If I Would Lead, I Must Serve
A Word of Encouragement from Elizabeth Rice Handford

Years ago, the company I worked for hired a new office manager. Our CEO was aging; he hoped this new man would eventually take his place. Our CEO planned a beautiful day’s retreat for the whole staff in the mountains, so we could get acquainted with our new boss.

The new office manager made an affable, casual speech about how glad he was to be with us, how he looked forward to helping us become our very best in our tasks, how he felt his leadership qualities fitted exactly into what our company needed.

But at lunch, when we lined up at the various food bars, he ignored those waiting in line, and moved to the front of each line to get his food. (We employees would have been glad to invite him to come to the front of the lines, if he’d given us a chance. We’d have liked to make a good impression on our new boss!)

In the afternoon, we did a hand-craft project. We could all work at our own pace, with all the tools we needed, except for one last bit, which required taking the project to a colleague with a little machine that would fasten it all together. As we completed our project, we stood patiently in the long line for that last finishing touch. Again, when the new office manager finished his, he stepped to the front of the line to have his handled first.

I wasn’t surprised when a few weeks later, our new manager was gone.

The Scriptures tell an interesting story about Jesus’ twelve disciples as they were walking down a road together toward Capernaum. Mark 9:33,34 says, “Then Jesus came to Capernaum. And when He was in the house He asked them, ‘What was it you disputed among yourselves on the road?’ But they kept silent, for on the road they had disputed among themselves who would be the greatest.”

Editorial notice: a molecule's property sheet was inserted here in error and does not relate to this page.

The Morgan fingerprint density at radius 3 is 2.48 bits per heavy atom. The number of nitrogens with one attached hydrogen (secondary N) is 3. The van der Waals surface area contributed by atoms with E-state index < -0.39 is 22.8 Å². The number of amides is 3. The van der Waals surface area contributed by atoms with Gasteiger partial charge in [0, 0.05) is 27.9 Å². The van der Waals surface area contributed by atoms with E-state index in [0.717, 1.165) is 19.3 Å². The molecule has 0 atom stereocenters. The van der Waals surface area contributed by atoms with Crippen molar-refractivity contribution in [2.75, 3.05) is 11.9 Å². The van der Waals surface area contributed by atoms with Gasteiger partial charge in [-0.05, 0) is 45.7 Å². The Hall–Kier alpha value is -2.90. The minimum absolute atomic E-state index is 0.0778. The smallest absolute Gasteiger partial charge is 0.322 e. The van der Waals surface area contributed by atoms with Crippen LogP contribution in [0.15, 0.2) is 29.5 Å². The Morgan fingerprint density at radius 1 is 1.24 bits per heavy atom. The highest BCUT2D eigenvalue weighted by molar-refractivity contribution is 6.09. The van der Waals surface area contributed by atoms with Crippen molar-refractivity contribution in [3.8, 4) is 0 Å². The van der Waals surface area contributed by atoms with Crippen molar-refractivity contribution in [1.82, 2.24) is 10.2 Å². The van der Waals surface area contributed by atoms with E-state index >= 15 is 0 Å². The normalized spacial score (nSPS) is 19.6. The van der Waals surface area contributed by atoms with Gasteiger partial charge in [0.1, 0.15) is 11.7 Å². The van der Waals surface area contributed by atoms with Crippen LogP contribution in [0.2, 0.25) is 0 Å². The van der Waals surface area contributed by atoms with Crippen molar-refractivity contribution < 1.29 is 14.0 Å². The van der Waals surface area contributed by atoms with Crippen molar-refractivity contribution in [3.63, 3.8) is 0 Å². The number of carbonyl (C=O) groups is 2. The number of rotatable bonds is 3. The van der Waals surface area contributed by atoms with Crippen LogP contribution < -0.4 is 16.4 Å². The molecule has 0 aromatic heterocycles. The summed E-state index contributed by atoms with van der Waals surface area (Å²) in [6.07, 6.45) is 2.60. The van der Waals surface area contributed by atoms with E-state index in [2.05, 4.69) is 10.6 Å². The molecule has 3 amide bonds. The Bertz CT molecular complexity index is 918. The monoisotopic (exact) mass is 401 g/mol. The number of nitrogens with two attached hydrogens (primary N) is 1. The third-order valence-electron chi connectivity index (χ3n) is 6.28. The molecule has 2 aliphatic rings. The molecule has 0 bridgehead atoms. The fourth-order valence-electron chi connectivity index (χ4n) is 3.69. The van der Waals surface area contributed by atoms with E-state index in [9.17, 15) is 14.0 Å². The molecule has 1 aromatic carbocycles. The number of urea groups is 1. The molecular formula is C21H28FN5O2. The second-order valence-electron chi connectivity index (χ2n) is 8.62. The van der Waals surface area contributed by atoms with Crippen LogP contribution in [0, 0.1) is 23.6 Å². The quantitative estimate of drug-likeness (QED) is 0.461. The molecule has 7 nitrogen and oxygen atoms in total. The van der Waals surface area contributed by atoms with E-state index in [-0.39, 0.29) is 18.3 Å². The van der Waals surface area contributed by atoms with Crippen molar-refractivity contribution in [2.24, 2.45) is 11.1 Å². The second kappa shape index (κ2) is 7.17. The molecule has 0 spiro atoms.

I don’t blame the disciples for staying quiet! I wouldn’t want to have to tell Jesus I’d been bragging on how great I was! The story continues in verse 35:

And He sat down, called the twelve, and said to them,
“If anyone desires to be first,
he shall be last of all and servant of all.”

If I hope to be a good and successful leader, then I must do it by looking for ways to serve those I lead, rather than expecting them to serve me. The dear Lord Jesus, God Himself, set the example. Jesus is the very Son of God and Creator of the universe. But on the evening before He would die for us, He took off His robe, took a basin and a towel, and washed the dirty feet of each one of His disciples. Don’t let the familiarity of the story lessen the profound truth: if we would be great, if we would be a leader, then we must humble ourselves to serve the people we lead. Philippians 2:5-8 says,

“Your attitude should be the same that Christ Jesus had.
Though He was God, He did not demand and cling to His rights as God.
He made himself nothing;
He took the humble position of a slave and appeared in human form.
And in human form He obediently humbled himself
even further by dying a criminal’s death on a cross.”

May God give me a heart to serve with “the same attitude that Christ Jesus had”!